Articles

Infinite series occupy a central and important place in mathematics. C. J. Sangwin shows us how eighteenth-century mathematician Leonhard Euler solved one of the foremost infinite series problems of his day.
Paulus Gerdes takes us on a tour of the mathematical properties of some beautiful designs inspired by the traditional art of Angolan tribespeople.

One of the most puzzling aspects of human behaviour is cooperation, in situations where backstabbing and selfishness would seem to be more rewarding. From the point of view of evolutionary theory, the very existence of altruism and cooperation appear mysterious.

Chemists John Watling and Allen Thomas talk to Plus about the vital role of maths in presenting criminal evidence.
Knots crop up all over the place, from tying a shoelace to molecular structure, but they are also elegant mathematical objects. Colin Adams asks when is a molecule knot a molecule? and what happens if you try to build a knot out of sticks?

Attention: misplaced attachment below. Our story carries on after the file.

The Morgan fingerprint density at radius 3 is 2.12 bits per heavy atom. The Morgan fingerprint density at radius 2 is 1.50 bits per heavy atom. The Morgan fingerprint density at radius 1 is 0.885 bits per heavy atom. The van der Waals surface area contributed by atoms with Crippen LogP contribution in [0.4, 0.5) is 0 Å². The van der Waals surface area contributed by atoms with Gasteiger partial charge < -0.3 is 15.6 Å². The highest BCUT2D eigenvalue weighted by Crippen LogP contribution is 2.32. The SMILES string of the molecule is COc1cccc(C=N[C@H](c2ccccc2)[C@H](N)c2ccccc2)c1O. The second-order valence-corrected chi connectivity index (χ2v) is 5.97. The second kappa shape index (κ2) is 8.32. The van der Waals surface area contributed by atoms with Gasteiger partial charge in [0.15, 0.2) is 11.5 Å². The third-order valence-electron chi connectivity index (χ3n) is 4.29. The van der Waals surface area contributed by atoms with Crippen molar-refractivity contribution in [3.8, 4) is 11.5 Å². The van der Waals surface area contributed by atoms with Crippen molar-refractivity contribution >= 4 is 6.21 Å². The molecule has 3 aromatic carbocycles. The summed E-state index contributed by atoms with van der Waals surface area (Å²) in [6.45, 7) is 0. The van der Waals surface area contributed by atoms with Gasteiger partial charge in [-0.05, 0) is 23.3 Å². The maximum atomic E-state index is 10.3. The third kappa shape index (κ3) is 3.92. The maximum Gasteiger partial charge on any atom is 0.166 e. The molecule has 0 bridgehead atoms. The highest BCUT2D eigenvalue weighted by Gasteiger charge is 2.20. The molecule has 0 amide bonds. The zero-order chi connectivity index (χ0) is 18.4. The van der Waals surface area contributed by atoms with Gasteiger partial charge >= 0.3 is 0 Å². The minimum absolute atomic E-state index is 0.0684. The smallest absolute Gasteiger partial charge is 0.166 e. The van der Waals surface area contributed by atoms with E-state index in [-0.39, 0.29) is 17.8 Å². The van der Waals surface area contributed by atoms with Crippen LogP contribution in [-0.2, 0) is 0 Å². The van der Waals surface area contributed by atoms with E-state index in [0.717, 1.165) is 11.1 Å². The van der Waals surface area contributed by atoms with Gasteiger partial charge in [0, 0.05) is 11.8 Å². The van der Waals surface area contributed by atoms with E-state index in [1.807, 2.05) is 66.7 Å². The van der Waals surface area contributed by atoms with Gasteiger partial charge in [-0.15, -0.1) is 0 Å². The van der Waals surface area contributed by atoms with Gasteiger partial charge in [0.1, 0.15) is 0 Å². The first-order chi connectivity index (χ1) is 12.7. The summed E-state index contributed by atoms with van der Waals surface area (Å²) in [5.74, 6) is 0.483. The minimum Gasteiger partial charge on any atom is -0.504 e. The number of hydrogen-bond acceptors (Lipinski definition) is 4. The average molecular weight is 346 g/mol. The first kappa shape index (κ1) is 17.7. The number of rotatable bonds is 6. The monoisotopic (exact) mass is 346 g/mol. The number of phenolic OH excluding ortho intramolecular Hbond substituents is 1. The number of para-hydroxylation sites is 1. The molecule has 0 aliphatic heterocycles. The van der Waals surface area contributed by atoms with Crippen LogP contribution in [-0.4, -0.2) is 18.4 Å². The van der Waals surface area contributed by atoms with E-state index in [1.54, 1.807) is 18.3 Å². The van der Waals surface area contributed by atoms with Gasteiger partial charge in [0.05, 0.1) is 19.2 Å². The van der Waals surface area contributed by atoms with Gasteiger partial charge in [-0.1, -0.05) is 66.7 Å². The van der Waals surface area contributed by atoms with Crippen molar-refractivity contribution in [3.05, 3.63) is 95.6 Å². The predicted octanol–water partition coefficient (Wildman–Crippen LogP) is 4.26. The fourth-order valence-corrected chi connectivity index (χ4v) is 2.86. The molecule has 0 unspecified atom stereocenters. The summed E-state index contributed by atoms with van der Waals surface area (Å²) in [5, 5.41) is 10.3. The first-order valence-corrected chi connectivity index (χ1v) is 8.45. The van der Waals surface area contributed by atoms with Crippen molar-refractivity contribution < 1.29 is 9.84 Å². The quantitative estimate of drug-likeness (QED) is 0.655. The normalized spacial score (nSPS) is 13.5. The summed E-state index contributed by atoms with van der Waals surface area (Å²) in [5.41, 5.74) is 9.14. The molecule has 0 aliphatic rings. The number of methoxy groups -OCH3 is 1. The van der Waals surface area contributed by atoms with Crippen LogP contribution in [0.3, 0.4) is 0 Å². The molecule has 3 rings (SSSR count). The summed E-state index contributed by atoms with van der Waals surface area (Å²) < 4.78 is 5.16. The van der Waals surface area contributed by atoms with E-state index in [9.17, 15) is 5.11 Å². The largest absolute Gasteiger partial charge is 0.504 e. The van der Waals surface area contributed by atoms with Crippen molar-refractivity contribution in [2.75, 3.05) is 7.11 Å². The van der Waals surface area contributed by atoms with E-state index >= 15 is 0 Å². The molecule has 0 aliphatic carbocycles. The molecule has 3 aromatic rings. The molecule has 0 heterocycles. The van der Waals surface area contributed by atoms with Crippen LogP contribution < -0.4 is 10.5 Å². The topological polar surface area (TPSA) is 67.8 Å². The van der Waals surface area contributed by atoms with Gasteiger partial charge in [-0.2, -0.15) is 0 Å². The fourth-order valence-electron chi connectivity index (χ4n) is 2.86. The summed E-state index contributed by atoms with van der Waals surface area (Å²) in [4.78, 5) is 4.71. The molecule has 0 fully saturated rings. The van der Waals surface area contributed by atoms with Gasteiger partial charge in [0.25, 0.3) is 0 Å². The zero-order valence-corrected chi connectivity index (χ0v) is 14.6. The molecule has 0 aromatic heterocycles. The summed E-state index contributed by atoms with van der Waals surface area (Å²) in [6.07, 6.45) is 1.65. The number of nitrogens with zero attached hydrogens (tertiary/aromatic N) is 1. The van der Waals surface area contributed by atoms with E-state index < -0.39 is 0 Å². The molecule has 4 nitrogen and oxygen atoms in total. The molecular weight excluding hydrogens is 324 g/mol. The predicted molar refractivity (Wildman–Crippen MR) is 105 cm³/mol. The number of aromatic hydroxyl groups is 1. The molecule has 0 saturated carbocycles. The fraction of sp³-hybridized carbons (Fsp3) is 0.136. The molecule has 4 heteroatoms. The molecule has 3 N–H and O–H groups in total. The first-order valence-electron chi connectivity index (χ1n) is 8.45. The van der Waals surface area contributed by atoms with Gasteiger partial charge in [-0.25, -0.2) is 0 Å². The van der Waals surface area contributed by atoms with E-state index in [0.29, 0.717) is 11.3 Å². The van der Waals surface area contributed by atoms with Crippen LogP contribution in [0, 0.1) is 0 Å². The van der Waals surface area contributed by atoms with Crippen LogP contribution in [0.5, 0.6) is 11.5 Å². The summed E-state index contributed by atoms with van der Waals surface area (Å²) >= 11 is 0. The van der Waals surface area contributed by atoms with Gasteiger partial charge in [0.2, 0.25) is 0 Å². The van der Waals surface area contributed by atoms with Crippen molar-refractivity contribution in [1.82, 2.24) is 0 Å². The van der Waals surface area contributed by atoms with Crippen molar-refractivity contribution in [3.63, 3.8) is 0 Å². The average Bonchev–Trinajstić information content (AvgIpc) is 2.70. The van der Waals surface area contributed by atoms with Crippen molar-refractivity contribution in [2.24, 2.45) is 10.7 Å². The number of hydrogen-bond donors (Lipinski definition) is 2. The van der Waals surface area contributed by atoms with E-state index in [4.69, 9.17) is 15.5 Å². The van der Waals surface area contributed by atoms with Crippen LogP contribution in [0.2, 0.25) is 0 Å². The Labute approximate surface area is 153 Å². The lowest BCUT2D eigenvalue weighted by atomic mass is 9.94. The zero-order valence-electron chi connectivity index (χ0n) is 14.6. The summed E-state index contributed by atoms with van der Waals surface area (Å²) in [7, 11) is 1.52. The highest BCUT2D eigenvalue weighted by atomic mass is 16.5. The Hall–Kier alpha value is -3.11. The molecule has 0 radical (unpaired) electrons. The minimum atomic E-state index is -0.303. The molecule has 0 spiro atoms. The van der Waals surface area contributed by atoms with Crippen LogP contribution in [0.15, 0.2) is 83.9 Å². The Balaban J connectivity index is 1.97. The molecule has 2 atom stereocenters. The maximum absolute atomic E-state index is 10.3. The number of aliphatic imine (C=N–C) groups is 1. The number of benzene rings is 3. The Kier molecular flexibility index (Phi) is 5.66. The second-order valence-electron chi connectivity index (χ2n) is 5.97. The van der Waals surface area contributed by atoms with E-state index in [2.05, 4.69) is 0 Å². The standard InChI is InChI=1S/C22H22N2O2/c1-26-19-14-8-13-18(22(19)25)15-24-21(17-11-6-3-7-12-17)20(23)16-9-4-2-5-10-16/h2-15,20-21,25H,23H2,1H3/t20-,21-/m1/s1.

Backgammon is said to be one of the oldest games in the world. In this article, Jochen Blath and Peter Mörters discuss one particularly interesting aspect of the game - the doubling cube. They show how a model using Brownian motion can help a player to decide when to double or accept a double.